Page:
Sealing artery supplying hunger hormone spurs weight loss
MINNEAPOLIS -- Sealing off an artery that supplies blood to the portion of the stomach that produces the hunger-promoting hormone ghrelin reduced appetite and triggered weight loss in the first study of the approach in human volunteers.
The experiment involving five obese patients in Tbilisi, Ga., found the procedure led to an average weight loss of 30 pounds within the first month and 45 pounds after six months, said lead researcher Nicholas Kipshidze. The results were presented at the American College of Cardiology meeting in San Francisco.
The researchers threaded a catheter from an artery in the groin to the gastric artery, where they released tiny beads that blocked off blood flow to the stomach, Kipshidze said in a telephone interview. While the 30-minute procedure led to less weight loss than standard bariatric surgery, it was fast and less invasive, he said. The only complication was stomach discomfort in three patients.
"We are cutting off blood flow to the fundus of the stomach, which is known as the area where a lot of hormones are initiated," said Kipshidze, who led the study when he was physician in chief at Republican Hospital in Tbilisi. "The theory is that we are decreasing secretion of the hormones, including the appetite hormone ghrelin."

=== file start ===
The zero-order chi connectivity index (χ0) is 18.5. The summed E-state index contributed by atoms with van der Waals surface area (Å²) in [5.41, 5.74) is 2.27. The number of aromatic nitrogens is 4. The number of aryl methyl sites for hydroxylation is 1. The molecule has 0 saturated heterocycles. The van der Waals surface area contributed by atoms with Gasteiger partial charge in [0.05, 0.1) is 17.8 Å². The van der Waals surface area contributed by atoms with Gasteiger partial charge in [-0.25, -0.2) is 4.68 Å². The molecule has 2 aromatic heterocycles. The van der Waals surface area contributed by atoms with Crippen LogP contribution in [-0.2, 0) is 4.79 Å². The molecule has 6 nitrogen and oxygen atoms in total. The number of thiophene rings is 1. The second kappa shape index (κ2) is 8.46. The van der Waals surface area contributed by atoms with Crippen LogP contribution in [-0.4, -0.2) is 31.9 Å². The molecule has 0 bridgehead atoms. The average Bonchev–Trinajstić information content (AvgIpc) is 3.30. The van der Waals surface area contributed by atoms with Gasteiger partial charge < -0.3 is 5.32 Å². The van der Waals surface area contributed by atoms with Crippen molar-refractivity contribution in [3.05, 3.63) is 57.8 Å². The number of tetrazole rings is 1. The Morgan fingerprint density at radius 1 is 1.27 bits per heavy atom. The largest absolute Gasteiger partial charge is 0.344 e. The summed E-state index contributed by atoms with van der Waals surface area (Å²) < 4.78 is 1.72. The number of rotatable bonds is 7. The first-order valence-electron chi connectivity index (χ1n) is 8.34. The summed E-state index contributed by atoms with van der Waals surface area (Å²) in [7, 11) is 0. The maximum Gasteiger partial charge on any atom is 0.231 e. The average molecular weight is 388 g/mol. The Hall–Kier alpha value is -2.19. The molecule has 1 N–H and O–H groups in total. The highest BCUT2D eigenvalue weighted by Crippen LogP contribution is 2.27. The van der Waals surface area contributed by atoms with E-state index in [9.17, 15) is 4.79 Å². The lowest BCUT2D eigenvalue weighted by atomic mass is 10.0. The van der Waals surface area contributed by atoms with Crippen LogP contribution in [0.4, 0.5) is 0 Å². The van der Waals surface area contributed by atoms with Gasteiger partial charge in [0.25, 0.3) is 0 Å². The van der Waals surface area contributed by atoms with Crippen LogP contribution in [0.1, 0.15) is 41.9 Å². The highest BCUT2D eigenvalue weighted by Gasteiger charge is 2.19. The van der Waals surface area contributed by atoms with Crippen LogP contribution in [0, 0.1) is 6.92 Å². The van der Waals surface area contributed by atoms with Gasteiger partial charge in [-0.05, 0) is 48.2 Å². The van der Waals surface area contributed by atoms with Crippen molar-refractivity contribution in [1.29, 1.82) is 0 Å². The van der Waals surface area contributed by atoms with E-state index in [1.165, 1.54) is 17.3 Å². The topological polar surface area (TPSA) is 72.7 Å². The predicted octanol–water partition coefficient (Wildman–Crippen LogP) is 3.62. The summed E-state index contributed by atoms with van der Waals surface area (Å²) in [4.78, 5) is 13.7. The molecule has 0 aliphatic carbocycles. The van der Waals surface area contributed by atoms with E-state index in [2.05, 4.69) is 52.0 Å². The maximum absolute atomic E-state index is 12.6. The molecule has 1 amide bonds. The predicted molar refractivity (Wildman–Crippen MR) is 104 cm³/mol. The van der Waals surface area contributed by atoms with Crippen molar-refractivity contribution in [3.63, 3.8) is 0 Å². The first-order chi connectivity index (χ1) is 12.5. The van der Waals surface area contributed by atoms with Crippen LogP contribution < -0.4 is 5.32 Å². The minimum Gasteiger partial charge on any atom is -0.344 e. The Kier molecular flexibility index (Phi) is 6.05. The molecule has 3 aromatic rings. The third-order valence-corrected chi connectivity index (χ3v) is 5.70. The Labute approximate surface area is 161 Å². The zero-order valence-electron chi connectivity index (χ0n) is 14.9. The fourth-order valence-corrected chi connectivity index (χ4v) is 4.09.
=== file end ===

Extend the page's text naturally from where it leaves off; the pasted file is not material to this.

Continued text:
The patients reported decreased appetite the day after the procedure, he said. They didn't change their diets or begin any exercise programs. The researchers were worried that sealing off blood flow may increase the risk of tissue damage, though follow up exams including imaging of the stomach wall showed no problems, he said.
Animal studies have shown blocking off the gastric artery can lead to a systemic suppression of ghrelin, said John Harold, professor of medicine at Cedars-Sinai Heart Institute in Los Angeles and president-elect of the American College of Cardiology. Existing technology that includes gastric bypass and stomach banding has been used for the past two decades to perform weight loss surgery on humans, and has been approved by the U.S. Food and Drug Administration since 2001.
"I would assume the risk of embolization is not insignificant and would have to be weighed against existing techniques that have a proven track record," he said.
Kipshidze is planning another study that will follow more patients for a longer period, and include a comparison group for control. The researchers are also designing surgical tools and implements that may be used during the procedure, he said. They are also considering an approach that would allow them to begin in the radial artery in the wrist, rather than the femoral artery in the groin, which could speed the healing time even more.
"I believe it may become a good alternative to bariatric surgery," Kipshidze said. "Still, five patients is only five patients. I am cautiously optimistic."
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